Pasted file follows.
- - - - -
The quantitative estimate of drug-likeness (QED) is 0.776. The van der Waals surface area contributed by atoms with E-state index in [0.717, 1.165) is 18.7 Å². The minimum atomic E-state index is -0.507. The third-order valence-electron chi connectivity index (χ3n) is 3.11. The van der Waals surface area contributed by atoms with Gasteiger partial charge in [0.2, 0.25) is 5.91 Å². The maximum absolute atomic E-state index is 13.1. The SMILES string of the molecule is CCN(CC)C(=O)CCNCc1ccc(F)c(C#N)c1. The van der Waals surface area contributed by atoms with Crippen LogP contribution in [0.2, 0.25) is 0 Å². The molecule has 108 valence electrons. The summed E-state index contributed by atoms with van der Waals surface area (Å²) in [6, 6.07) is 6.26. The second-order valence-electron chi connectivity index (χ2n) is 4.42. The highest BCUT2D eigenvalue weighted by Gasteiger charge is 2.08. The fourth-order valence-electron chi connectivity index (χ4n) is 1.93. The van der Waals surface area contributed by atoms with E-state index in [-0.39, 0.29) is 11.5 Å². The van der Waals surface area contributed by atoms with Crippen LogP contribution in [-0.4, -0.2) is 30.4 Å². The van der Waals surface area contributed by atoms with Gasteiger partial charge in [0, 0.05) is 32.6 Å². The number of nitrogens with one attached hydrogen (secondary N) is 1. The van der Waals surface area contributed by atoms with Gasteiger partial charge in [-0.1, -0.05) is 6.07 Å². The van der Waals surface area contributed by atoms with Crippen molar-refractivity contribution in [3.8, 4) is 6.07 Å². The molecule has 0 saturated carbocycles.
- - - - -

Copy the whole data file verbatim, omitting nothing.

The quantitative estimate of drug-likeness (QED) is 0.776. The van der Waals surface area contributed by atoms with E-state index in [0.717, 1.165) is 18.7 Å². The minimum atomic E-state index is -0.507. The third-order valence-electron chi connectivity index (χ3n) is 3.11. The van der Waals surface area contributed by atoms with Gasteiger partial charge in [0.2, 0.25) is 5.91 Å². The maximum absolute atomic E-state index is 13.1. The SMILES string of the molecule is CCN(CC)C(=O)CCNCc1ccc(F)c(C#N)c1. The van der Waals surface area contributed by atoms with Crippen LogP contribution in [0.2, 0.25) is 0 Å². The molecule has 108 valence electrons. The summed E-state index contributed by atoms with van der Waals surface area (Å²) in [6, 6.07) is 6.26. The second-order valence-electron chi connectivity index (χ2n) is 4.42. The highest BCUT2D eigenvalue weighted by Gasteiger charge is 2.08. The fourth-order valence-electron chi connectivity index (χ4n) is 1.93. The van der Waals surface area contributed by atoms with E-state index in [-0.39, 0.29) is 11.5 Å². The van der Waals surface area contributed by atoms with Crippen LogP contribution in [-0.4, -0.2) is 30.4 Å². The van der Waals surface area contributed by atoms with Gasteiger partial charge in [0, 0.05) is 32.6 Å². The number of nitrogens with one attached hydrogen (secondary N) is 1. The van der Waals surface area contributed by atoms with Gasteiger partial charge in [-0.1, -0.05) is 6.07 Å². The van der Waals surface area contributed by atoms with Crippen molar-refractivity contribution in [3.8, 4) is 6.07 Å². The molecule has 0 saturated carbocycles.